When the unnamed narrator visits a small mining town in the West, he meets with an old man named Simon Wheeler to ask after a man named Leonidas W. Smiley. However, Wheeler launches into an unrelated story about a similarly named Jim Smiley, whose pet animals are unlikely heroes. Smiley trains his animals for various competitions, which other people bet upon. Because Smiley’s animals appear weak and unable to win, people are willing to bet against them. By investing his time and gambling-money in creatures that look frail but are actually incredibly capable, Smiley proves himself to be a clever businessman and illustrates how appearances can be deceiving.
Other people judge Smiley’s animals based on their underwhelming appearances, assuming that the feeble-looking animals will consequently lose their races, fights, and competitions. In fact, Smiley’s mare is “so slow and always had the asthma, or the distemper, or the consumption, or something of that kind.” Since the horse appears to be sluggish and even sickly, people understandably assume that it doesn’t have the adequate strength or energy to win a race. At one point, Smiley also owns a small bulldog puppy named Andrew Jackson “that to look at him you’d think he warn't worth a cent.” To those placing bets, the dog just looks “ornery” and up to no good, as if it’s looking “for a chance to steal something.” In addition, at the beginning of each fight, the bulldog even lets its competition “tackle him, and bully-rag him, and bite him, and throw him over his shoulder two or three times.” This seems to validate people’s judgement that the dog is going to lose.
Smiley understands the human impulse to make judgments based on appearances, and he uses this bias to his advantage. In the case of Smiley’s animals, appearances are misleading, as all of the animals have extensive training, which makes them formidable opponents. Smiley trains his sickly horse to hold back in the race until the very end, thereby increasing bets against him throughout the event because people thought that he would lose. When the mare nears the end of a race, she gets “excited and desperate like, and come cavorting and straddling up.” The description of her sloppy racing technique makes her seem undignified in comparison to the image of a sleek, galloping racing horse. Only at the finish line does Smiley’s horse pick up her pace and thus barely manage to beat the other horses at the last possible second. In this way, Smiley reinforces people’s appearance-based judgments until the very last moment, consequently earning himself more money. This racing technique also signifies a preservation of energy contained until absolutely necessary—the horse doesn’t put in her maximum effort to run until the last possible moment. Her training and intelligence help her be a successful, if surprising, racehorse, illustrating that appearances are misleading. Similarly, Smiley trains his small bulldog, Andrew Jackson, to be a victorious fighter. Although he appears unassuming, the dog has a fierce spirit and an unbeatable grip once he bites his opponent’s back leg—his surprising and characteristic move. Like the horse, the dog has been trained to allow himself to be beaten throughout his competition, only to emerge as a shocking victor when there’s a lot of money on the line. He doesn’t fight back as the other dog attacks him in the ring, and instead watches “the bets being doubled and doubled on the other side all the time, till the money was all up.” Only then does Smiley’s dog bite his opponent’s back leg and hold on until the fight is over, again revealing that appearances can’t always be trusted.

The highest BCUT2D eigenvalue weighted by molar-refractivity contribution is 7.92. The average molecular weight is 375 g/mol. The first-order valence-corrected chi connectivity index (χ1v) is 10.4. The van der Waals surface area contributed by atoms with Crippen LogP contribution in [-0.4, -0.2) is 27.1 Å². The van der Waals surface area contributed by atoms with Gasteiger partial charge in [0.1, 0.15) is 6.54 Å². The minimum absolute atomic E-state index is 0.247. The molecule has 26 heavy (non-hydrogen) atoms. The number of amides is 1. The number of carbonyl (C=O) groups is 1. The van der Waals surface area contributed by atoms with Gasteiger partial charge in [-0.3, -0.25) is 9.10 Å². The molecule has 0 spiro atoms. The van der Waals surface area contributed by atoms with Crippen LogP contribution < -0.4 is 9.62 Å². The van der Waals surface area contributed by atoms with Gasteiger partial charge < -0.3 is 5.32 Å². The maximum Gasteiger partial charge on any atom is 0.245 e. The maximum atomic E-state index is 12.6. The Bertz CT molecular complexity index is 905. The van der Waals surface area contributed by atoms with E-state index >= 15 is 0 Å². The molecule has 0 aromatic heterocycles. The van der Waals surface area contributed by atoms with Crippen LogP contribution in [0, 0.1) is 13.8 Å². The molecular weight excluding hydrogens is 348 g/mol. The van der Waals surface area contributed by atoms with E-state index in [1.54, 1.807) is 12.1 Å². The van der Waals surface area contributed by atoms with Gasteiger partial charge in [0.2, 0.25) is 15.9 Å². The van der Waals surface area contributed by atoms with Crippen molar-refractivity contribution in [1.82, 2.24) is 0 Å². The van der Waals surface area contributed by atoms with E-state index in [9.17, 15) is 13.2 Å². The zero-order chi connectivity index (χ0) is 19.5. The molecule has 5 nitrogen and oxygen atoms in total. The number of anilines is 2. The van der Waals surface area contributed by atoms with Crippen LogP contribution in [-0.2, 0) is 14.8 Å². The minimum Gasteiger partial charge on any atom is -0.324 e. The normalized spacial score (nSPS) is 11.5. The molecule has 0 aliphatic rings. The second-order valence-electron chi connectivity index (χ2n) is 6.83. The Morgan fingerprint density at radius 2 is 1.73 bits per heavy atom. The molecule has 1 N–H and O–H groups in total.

By training scruffy animals to withhold their strength until the very end of the battle, Smiley plays into people’s deep-rooted habit of judging based on appearances. Although this technique speaks to Smiley’s business prowess, Smiley himself learns this lesson the hard way at the end of the story. When a stranger comes into town, Smiley assumes the man is harmless and challenges him to a frog-jumping competition. The stranger answers in a “kinder sad” voice, saying, “Well, I’m only a stranger here, and I ain’t got no frog; but if I had a frog, I’d bet you.” Believing that the stranger is as downtrodden as he seems, Smiley quickly goes to the creek to catch a frog for the man, leaving his own frog unattended in the process. This allows the stranger to stuff the frog with “quail-shot” so that it can’t jump, and so Smiley will lose the bet. In this way, Twain encourages his readers to stay on their guard and always remember that appearances can be misleading.
Appearances vs. Reality ThemeTracker
Appearances vs. Reality Quotes in The Celebrated Jumping Frog of Calaveras County
“They used to give her two or three hundred yards, start, and then pass her under way; but always at the fag end of the race she'd get excited and desperate like, and come cavorting and straddling up, and scattering her legs around limber, sometimes in the air, and sometimes out to one side among the fences, and kicking up m-o-r-e dust and raising m-o-r-e racket with her coughing and sneezing and blowing her nose-and always fetch up at the stand just about a neck ahead as near as you could cipher it down.”
“But as soon as money was up on him he was a different dog; his under-jaw'd begin to stick out like the fo'castle of a steamboat, and his teeth would uncover and shine like the furnaces.”
“He ketched a frog one day, and took him home, and said he cal'lated to educate him; and so he never done nothing for three months but set in his back yard and learn that frog to jump.”
“[…] the new frog hopped off lively, but Dan'l give a heave, and hysted up his shoulders—so—like a Frenchman, but it warn't no use—he couldn't budge; he was planted as solid as a church, and he couldn't no more stir than if he was anchored out.”